In patients with involuntary weight loss, a ferritin above 100mcg/L could rule out colon cancer, but not gastric or rectal cancer.
Involuntary weight loss (IWL) is an important health problem, as 3-5% of the patients in internal medicine departments are admitted for this [1–3], and among them, a quarter have cancer , part of them having gastrointestinal cancer. For this reason, gastrointestinal endoscopy is recommended in the diagnosis of IWL, after the initial investigations consisting in history and physical examination, chest radiography, abdominal ultrasonography and standard laboratory tests [2, 5].
As it is known, iron deficiency anaemia appears in gastrointestinal cancer due to occult blood loss. However, anaemia as a diagnostic test for gastrointestinal cancer is not sensitive, because a high proportion of patients with gastrointestinal cancer (50%) do not have anaemia at the moment of tumour diagnosis [6–8].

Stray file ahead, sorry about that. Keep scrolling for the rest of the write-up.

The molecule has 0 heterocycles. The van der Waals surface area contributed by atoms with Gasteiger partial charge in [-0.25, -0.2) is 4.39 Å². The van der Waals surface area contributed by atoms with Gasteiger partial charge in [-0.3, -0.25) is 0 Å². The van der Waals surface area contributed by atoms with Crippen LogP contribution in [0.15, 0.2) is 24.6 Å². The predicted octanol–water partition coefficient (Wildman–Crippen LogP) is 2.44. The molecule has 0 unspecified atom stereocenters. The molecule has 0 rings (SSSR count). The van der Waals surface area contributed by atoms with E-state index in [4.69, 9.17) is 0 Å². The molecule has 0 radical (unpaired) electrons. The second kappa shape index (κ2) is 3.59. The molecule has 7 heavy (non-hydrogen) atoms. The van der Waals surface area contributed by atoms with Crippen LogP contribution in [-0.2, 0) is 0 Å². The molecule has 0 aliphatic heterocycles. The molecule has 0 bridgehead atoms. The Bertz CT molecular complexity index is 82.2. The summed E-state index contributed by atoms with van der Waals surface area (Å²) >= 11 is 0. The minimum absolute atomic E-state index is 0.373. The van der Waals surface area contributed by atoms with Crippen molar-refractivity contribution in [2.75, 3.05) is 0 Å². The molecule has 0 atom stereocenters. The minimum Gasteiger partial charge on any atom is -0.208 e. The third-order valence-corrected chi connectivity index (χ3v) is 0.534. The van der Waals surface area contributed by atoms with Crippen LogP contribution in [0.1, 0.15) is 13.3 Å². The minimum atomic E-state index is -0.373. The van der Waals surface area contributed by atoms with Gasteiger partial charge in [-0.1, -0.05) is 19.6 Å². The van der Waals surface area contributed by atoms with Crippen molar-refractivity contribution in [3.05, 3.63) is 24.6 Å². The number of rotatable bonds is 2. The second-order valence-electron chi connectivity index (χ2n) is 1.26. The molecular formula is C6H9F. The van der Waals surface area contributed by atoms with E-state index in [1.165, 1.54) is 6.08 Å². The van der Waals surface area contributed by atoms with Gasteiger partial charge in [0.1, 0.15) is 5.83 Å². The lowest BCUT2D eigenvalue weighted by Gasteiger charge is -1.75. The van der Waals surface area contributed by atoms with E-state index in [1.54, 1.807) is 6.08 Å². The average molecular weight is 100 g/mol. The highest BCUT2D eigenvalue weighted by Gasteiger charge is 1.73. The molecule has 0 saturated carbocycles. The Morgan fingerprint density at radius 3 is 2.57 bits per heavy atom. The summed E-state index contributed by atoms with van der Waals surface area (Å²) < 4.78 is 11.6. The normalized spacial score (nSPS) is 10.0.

In the succession of events that leads to iron deficiency anaemia, ferritin diminution appears early, immediately after the waning of the iron stores in the bone marrow, and before occurrence of all the other changes in iron deficiency anaemia: decrease in transferrin saturation, serum iron, red cell volume and haemoglobin , and this allows us to hope that ferritin would have a higher sensitivity for the diagnosis of gastrointestinal cancer. In fact, ferritinaemia is the test with the highest accuracy in the diagnosis of iron deficiency anaemia compared to the above-mentioned parameters [10–12].